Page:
Tuesday, May 16, 2017

The World's Greatest Detective ~ Caroline Carlson review [@carolinetc @HarperChildrens]

The World's Greatest Detective
HarperCollins
May 16, 2017
368 pages
add to Goodreads/buy from Book Depository/or Amazon


By the end of our time together, someone in this house will be rich. Someone will be the World’s Greatest Detective. And someone, well, someone might be dead.

Detectives’ Row is full of talented investigators, but Toby Montrose isn’t one of them. He’s only an assistant at his uncle’s crime-solving business, and he’s not sure he’s even very good at that. But he sees his chance to prove he could be by entering Hugh Abernathy’s crime-solving contest in his uncle’s place.

Toby’s friend Ivy is the best detective around—or at least she thinks so. But she can’t show off her sleuthing skills and take the title because she’s not allowed to join the investigators’ ranks. Even though the competition is being held at her house.

Then a detective is found murdered before the games begin and his death becomes the World’s Greatest Mystery. And Toby and Ivy may be the only two who can crack the case.

In Caroline Carlson’s newest novel, hilarity and hijinks abound as the greatest detectives around try to solve the greatest mystery they’ve ever come across.

The World's Greatest Detective does a brilliant job having an almost historical, but entirely fictitious setting. It allows us to have the feel of the murder mystery in the big, grand house full of servants and social expectations and dressing for dinner - but without some of the restrictions. We get the atmosphere without being limited in who the characters can be or what they can do.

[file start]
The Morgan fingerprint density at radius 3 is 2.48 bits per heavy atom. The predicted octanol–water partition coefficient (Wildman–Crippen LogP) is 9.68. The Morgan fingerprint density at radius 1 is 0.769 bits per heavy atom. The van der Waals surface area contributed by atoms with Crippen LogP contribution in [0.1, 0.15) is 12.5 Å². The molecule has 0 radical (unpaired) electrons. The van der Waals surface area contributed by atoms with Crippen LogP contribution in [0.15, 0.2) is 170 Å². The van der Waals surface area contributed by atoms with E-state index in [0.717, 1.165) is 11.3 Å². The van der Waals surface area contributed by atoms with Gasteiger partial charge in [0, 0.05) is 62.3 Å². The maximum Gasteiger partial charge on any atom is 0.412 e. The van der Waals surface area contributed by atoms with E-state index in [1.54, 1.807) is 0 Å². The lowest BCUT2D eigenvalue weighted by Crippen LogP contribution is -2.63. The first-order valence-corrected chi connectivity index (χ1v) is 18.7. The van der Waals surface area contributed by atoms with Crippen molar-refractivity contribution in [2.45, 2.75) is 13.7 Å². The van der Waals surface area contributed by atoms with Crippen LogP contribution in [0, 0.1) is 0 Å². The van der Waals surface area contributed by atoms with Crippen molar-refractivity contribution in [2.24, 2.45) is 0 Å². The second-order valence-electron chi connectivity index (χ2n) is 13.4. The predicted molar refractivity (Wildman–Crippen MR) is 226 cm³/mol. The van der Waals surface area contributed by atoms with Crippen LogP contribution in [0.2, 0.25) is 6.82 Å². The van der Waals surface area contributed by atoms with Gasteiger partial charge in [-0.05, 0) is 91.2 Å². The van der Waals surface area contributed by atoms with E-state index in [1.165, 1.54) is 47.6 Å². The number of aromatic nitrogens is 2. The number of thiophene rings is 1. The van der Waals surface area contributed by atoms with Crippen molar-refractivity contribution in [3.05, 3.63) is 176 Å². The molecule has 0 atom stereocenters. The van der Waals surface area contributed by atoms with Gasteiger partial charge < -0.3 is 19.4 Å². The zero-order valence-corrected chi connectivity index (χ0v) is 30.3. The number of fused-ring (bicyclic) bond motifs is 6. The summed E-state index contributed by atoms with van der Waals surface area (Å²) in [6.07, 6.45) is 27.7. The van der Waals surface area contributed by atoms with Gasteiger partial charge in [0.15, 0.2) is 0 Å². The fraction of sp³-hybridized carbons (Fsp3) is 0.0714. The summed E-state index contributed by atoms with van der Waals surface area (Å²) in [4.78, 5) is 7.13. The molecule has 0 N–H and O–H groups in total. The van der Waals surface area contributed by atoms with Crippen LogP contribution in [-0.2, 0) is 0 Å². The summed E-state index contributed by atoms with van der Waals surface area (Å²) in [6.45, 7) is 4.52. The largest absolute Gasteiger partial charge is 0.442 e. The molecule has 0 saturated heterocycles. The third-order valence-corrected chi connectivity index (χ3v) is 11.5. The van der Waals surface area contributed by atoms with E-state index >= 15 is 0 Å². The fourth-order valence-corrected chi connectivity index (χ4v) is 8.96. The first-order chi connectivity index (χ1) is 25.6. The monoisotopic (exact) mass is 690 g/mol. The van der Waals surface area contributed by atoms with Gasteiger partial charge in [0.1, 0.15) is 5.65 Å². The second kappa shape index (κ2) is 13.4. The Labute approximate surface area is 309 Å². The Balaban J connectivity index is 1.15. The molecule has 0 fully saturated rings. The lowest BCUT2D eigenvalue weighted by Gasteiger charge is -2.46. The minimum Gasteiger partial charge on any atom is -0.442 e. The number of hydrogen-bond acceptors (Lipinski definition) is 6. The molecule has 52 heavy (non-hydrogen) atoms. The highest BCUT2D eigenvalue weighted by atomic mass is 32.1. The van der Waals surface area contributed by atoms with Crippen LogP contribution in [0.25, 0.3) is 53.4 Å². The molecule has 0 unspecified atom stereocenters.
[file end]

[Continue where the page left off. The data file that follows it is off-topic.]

Science still gets to play a role in the investigation and in the character's methods of detecting, but doesn't feel out of place.

What I loved, maybe most of all, is that the book and when it takes place has that older feel, but that its world isn't quite as male dominated. As Ivy would no doubt remind you, there are still expectations put upon girls but women seem less restricted. There is a female doctor, several female detectives, and a scientist. The author does a great job giving younger readers a historical feel without subjugating the female characters.

I loved Toby as the central character. His past and how that affects how he behaves, his worries and his fears was fantastic. It added a bit of gravity to everything he did and got readers to pull for him eve more. It wasn't just about him looking for entertainment. (It gives him some great motivation, one of the 'Three M's' they try to uncover in the book.)

The mystery was nicely done and did a great job dropping hints, throwing out false leads and making you wonder just how - of even if - it would all be solved.








finished copy received from publisher for review consideration

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